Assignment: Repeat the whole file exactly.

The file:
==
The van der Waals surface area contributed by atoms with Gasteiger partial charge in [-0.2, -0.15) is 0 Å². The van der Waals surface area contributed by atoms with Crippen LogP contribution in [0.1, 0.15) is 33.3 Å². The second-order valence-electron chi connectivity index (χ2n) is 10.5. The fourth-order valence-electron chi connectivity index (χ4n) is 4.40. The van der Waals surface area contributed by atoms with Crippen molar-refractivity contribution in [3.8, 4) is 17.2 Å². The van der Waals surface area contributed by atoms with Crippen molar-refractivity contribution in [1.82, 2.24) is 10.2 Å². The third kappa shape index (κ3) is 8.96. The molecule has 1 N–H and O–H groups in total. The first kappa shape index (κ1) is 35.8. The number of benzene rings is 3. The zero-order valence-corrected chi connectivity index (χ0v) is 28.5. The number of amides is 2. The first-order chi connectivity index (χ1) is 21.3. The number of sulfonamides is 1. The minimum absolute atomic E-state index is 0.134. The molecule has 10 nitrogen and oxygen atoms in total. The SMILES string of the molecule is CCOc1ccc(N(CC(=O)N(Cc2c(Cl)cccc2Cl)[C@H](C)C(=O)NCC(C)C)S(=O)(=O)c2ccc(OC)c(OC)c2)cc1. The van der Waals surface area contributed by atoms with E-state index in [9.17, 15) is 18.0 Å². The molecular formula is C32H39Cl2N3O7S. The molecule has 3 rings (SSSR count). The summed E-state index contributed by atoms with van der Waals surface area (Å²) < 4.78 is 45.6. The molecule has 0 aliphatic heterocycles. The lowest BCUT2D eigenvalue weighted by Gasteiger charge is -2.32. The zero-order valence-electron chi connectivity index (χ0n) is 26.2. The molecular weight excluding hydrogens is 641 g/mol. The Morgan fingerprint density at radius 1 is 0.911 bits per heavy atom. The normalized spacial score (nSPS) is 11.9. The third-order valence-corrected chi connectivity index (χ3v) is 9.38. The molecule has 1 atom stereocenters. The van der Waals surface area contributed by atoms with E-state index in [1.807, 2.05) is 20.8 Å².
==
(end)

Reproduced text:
The van der Waals surface area contributed by atoms with Gasteiger partial charge in [-0.2, -0.15) is 0 Å². The van der Waals surface area contributed by atoms with Crippen LogP contribution in [0.1, 0.15) is 33.3 Å². The second-order valence-electron chi connectivity index (χ2n) is 10.5. The fourth-order valence-electron chi connectivity index (χ4n) is 4.40. The van der Waals surface area contributed by atoms with Crippen molar-refractivity contribution in [3.8, 4) is 17.2 Å². The van der Waals surface area contributed by atoms with Crippen molar-refractivity contribution in [1.82, 2.24) is 10.2 Å². The third kappa shape index (κ3) is 8.96. The molecule has 1 N–H and O–H groups in total. The first kappa shape index (κ1) is 35.8. The number of benzene rings is 3. The zero-order valence-corrected chi connectivity index (χ0v) is 28.5. The number of amides is 2. The first-order chi connectivity index (χ1) is 21.3. The number of sulfonamides is 1. The minimum absolute atomic E-state index is 0.134. The molecule has 10 nitrogen and oxygen atoms in total. The SMILES string of the molecule is CCOc1ccc(N(CC(=O)N(Cc2c(Cl)cccc2Cl)[C@H](C)C(=O)NCC(C)C)S(=O)(=O)c2ccc(OC)c(OC)c2)cc1. The van der Waals surface area contributed by atoms with E-state index in [9.17, 15) is 18.0 Å². The molecular formula is C32H39Cl2N3O7S. The molecule has 3 rings (SSSR count). The summed E-state index contributed by atoms with van der Waals surface area (Å²) < 4.78 is 45.6. The molecule has 0 aliphatic heterocycles. The lowest BCUT2D eigenvalue weighted by Gasteiger charge is -2.32. The zero-order valence-electron chi connectivity index (χ0n) is 26.2. The molecular weight excluding hydrogens is 641 g/mol. The Morgan fingerprint density at radius 1 is 0.911 bits per heavy atom. The normalized spacial score (nSPS) is 11.9. The third-order valence-corrected chi connectivity index (χ3v) is 9.38. The molecule has 1 atom stereocenters. The van der Waals surface area contributed by atoms with E-state index in [1.807, 2.05) is 20.8 Å².